If all land had the same properties, if it were unlimited in quantity, and uniform in quality, no charge could be made for its use, unless where it possessed peculiar advantages of situation. It is only, then, because land is not unlimited in quantity and uniform in quality, and because, in the progress of population, land of an inferior quality, or less advantageously situated, is called into cultivation, that rent is ever paid for the use of it. When, in the progress of society, land of the second degree of fertility is taken into cultivation, rent immediately commences on that of the first quality, and the amount of that rent will depend on the difference in the quality of these two portions of land.
When land of the third quality is taken into cultivation, rent immediately commences on the second, and is regulated as before by the difference in their productive powers. At the same time, the rent of the first quality will rise, for that must always be above the rent of the second by the difference between the produce which they yield with a given quantity of capital and labor. With every step in the progress of population, which shall oblige a country to have recourse to land of a worse quality, to enable it to raise its supply of food, rent, on all the more fertile land, will rise.Once, those with a mid range level of intelligence could seek out the lesser fields which were in fact those of land. So long as working the land was an option, time value existed in relation to the earth's resource potential. Today, however, time use exists primarily in relation to the time use potential of others. Given this important relationship, time use possibilities have been arbitrarily limited, yet no one's time value can be left completely unaccountable without undue loss of freedom. Even though asymmetric compensation can not consider time value as a complete set of aggregate potential, symmetric compensation could still capture the lesser fields of knowledge use. Again, Ricardo:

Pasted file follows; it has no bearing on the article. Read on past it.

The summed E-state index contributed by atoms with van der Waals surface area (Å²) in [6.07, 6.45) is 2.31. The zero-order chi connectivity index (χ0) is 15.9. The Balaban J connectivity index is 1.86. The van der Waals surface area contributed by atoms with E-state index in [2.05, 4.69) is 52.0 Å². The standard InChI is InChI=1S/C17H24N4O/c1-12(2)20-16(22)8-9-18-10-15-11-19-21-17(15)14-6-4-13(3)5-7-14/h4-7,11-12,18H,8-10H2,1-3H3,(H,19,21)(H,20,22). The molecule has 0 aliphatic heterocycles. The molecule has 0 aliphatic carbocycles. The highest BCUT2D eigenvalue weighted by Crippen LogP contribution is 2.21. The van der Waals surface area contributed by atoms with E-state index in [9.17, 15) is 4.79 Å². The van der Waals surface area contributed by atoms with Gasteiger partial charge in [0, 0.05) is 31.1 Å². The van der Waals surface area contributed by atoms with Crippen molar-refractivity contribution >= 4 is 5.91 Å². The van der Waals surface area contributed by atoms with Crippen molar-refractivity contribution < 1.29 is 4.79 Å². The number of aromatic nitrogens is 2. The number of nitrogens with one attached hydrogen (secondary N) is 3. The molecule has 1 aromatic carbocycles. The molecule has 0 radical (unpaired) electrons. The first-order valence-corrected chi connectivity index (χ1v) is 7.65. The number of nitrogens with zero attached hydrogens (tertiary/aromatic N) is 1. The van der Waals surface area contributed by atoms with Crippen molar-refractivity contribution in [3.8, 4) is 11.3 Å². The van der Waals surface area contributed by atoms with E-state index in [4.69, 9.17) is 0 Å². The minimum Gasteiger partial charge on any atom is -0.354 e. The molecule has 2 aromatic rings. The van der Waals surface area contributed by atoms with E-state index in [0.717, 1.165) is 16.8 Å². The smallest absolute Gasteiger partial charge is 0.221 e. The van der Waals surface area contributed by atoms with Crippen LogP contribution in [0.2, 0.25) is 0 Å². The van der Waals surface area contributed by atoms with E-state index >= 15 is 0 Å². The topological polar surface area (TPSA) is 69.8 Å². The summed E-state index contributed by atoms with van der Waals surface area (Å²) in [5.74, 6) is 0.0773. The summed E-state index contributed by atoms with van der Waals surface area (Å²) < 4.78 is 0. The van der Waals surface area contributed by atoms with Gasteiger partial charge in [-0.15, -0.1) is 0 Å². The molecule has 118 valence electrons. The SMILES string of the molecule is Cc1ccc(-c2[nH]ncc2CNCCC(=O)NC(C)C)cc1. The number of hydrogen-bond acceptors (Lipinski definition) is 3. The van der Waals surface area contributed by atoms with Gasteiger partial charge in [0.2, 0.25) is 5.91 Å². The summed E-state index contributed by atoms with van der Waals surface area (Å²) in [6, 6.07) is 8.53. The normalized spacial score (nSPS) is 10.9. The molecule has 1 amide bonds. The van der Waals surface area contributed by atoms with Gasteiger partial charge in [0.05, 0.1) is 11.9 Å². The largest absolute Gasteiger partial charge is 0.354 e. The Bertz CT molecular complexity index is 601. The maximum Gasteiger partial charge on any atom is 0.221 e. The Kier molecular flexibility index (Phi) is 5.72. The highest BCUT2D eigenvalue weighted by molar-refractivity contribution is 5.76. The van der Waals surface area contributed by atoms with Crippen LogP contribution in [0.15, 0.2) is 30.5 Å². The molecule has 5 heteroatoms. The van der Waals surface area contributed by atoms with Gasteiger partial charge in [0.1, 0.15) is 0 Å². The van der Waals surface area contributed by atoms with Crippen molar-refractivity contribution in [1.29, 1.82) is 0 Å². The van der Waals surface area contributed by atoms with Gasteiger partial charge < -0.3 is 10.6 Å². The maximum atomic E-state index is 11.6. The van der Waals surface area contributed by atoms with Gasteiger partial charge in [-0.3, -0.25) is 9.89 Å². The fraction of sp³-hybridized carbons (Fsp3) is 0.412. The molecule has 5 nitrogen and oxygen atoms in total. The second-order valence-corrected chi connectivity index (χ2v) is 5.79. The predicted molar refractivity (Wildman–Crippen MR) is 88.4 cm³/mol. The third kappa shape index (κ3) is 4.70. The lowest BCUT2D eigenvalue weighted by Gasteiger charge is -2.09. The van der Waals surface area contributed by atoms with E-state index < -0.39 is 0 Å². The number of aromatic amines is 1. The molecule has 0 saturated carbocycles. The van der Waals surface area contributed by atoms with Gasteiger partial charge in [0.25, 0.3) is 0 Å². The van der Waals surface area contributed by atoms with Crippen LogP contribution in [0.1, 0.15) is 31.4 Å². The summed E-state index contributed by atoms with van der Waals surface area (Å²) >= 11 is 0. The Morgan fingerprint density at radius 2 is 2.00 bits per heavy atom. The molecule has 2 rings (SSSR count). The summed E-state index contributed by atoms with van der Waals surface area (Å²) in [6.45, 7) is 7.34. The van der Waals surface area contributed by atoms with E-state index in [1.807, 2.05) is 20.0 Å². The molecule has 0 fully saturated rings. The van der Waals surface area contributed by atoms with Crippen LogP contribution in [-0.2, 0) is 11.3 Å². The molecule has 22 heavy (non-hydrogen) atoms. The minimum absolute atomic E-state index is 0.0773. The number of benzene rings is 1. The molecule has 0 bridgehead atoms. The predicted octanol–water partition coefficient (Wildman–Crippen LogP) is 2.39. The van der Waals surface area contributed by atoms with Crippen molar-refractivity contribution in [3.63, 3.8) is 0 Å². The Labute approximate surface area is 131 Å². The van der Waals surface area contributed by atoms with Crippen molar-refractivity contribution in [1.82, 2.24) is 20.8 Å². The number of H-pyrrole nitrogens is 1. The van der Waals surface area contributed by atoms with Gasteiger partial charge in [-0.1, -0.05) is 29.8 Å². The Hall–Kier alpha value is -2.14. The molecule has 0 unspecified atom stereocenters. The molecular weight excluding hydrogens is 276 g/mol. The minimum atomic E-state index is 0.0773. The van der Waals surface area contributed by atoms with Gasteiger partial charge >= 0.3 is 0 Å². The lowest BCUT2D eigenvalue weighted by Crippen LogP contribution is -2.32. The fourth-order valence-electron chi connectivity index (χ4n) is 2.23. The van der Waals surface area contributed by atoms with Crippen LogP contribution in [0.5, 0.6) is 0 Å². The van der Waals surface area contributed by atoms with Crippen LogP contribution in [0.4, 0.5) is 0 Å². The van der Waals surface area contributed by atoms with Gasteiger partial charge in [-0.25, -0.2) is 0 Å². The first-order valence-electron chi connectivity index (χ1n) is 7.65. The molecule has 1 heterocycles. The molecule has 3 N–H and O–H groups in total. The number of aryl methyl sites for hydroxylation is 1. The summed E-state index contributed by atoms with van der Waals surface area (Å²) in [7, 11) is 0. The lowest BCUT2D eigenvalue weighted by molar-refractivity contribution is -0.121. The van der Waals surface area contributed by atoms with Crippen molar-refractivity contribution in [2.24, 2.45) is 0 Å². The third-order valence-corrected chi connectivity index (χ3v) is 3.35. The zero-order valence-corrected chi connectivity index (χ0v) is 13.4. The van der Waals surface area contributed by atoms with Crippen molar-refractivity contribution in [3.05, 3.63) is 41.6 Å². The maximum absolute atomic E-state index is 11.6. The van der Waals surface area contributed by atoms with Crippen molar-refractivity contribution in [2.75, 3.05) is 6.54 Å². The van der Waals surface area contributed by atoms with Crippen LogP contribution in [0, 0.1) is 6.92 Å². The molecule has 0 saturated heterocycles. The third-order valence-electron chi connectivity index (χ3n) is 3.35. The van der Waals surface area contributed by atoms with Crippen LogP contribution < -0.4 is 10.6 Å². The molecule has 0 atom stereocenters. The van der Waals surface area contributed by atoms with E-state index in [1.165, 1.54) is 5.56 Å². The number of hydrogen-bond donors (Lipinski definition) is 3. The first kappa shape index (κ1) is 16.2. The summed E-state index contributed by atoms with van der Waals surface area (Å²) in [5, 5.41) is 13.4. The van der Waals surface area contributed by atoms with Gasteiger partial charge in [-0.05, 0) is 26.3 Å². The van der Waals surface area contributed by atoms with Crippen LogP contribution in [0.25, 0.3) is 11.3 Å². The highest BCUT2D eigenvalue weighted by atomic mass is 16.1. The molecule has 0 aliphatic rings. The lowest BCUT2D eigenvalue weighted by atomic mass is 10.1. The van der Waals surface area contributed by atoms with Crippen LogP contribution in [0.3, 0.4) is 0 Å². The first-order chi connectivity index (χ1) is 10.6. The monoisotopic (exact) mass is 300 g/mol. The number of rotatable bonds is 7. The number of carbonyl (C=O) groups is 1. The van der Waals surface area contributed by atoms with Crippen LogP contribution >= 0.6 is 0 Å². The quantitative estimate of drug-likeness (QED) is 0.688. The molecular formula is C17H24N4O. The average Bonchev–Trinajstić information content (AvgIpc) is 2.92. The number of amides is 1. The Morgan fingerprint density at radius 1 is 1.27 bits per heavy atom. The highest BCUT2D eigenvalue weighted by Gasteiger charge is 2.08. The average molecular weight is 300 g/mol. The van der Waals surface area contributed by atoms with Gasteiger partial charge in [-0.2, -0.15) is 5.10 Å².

It is true, that on the best land, the same produce would still be obtained with the same labor as before, but its value would be enhanced in consequence of the diminished returns obtained by those who employed fresh labor and stock on the less fertile land. Notwithstanding, then, that the advantage of fertile over inferior lands are in no case lost, but only transferred from the cultivator, or consumer, to the landlord, yet, since more labor is required on the inferior lands, and since it is from such land only that we are enabled to furnish ourselves with the additional supply of raw produce, the comparable value of that produce will continue permanently from its former level, and make it exchange for more hats, cloth, shoes, etc., etc. in the production of which no such additional quantity of labor is required.Today's knowledge potential is also today's property potential, which could restore the growth trajectory in a way that no one of sound mind would be able to argue with. Notice how tending the lesser fields would also increase the total output of tradable sector production, as indicated in the last sentence of the above quote.
P.S. And - in the "never say never" category, I would be remiss in this post if I did not also offer the potential of symmetrically compensated mid range level use of intelligence in towns, villages and small cities, as a protection factor.